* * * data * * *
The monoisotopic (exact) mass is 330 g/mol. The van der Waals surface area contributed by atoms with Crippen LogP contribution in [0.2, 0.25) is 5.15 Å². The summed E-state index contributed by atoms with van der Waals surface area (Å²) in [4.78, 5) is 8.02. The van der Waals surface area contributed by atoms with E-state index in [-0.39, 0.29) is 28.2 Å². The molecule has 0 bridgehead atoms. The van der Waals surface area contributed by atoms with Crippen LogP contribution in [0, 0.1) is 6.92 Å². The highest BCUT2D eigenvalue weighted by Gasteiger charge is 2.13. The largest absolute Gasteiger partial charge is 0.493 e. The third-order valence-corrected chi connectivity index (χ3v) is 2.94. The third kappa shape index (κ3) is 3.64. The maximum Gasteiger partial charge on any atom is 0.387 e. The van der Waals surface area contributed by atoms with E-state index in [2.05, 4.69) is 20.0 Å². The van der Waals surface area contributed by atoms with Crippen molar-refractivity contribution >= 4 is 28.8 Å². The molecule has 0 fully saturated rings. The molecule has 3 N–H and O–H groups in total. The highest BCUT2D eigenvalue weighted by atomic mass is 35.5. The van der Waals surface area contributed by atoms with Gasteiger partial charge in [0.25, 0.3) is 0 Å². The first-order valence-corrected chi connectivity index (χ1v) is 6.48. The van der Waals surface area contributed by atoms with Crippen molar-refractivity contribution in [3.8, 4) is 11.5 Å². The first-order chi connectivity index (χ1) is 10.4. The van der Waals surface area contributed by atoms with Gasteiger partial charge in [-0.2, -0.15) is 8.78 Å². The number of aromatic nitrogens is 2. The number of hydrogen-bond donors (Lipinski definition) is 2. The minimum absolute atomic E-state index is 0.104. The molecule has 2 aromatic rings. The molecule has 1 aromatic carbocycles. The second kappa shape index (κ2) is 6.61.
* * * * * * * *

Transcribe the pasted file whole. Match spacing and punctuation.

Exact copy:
The monoisotopic (exact) mass is 330 g/mol. The van der Waals surface area contributed by atoms with Crippen LogP contribution in [0.2, 0.25) is 5.15 Å². The summed E-state index contributed by atoms with van der Waals surface area (Å²) in [4.78, 5) is 8.02. The van der Waals surface area contributed by atoms with E-state index in [-0.39, 0.29) is 28.2 Å². The molecule has 0 bridgehead atoms. The van der Waals surface area contributed by atoms with Crippen LogP contribution in [0, 0.1) is 6.92 Å². The highest BCUT2D eigenvalue weighted by Gasteiger charge is 2.13. The largest absolute Gasteiger partial charge is 0.493 e. The third-order valence-corrected chi connectivity index (χ3v) is 2.94. The third kappa shape index (κ3) is 3.64. The maximum Gasteiger partial charge on any atom is 0.387 e. The van der Waals surface area contributed by atoms with E-state index in [2.05, 4.69) is 20.0 Å². The van der Waals surface area contributed by atoms with Crippen molar-refractivity contribution >= 4 is 28.8 Å². The molecule has 0 fully saturated rings. The molecule has 3 N–H and O–H groups in total. The highest BCUT2D eigenvalue weighted by atomic mass is 35.5. The van der Waals surface area contributed by atoms with Gasteiger partial charge in [0.25, 0.3) is 0 Å². The first-order valence-corrected chi connectivity index (χ1v) is 6.48. The van der Waals surface area contributed by atoms with Crippen molar-refractivity contribution in [3.8, 4) is 11.5 Å². The first-order chi connectivity index (χ1) is 10.4. The van der Waals surface area contributed by atoms with Gasteiger partial charge in [-0.2, -0.15) is 8.78 Å². The number of aromatic nitrogens is 2. The number of hydrogen-bond donors (Lipinski definition) is 2. The minimum absolute atomic E-state index is 0.104. The molecule has 2 aromatic rings. The molecule has 1 aromatic carbocycles. The second kappa shape index (κ2) is 6.61.